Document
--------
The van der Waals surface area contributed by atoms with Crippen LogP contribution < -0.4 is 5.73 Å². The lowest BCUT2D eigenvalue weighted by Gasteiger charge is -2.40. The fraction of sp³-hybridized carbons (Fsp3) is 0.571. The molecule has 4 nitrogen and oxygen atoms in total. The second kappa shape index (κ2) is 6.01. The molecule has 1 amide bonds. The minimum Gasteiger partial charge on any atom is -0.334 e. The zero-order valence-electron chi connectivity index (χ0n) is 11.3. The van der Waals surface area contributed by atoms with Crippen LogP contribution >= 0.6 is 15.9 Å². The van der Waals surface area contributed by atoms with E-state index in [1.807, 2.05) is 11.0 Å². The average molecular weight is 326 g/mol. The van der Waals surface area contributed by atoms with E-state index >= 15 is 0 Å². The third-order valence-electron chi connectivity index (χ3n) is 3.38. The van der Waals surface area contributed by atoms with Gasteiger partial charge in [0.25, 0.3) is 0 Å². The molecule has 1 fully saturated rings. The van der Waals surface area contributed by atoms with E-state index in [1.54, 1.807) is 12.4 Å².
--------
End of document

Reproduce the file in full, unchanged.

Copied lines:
The van der Waals surface area contributed by atoms with Crippen LogP contribution < -0.4 is 5.73 Å². The lowest BCUT2D eigenvalue weighted by Gasteiger charge is -2.40. The fraction of sp³-hybridized carbons (Fsp3) is 0.571. The molecule has 4 nitrogen and oxygen atoms in total. The second kappa shape index (κ2) is 6.01. The molecule has 1 amide bonds. The minimum Gasteiger partial charge on any atom is -0.334 e. The zero-order valence-electron chi connectivity index (χ0n) is 11.3. The van der Waals surface area contributed by atoms with Crippen LogP contribution >= 0.6 is 15.9 Å². The van der Waals surface area contributed by atoms with E-state index in [1.807, 2.05) is 11.0 Å². The average molecular weight is 326 g/mol. The van der Waals surface area contributed by atoms with E-state index >= 15 is 0 Å². The third-order valence-electron chi connectivity index (χ3n) is 3.38. The van der Waals surface area contributed by atoms with Gasteiger partial charge in [0.25, 0.3) is 0 Å². The molecule has 1 fully saturated rings. The van der Waals surface area contributed by atoms with E-state index in [1.54, 1.807) is 12.4 Å².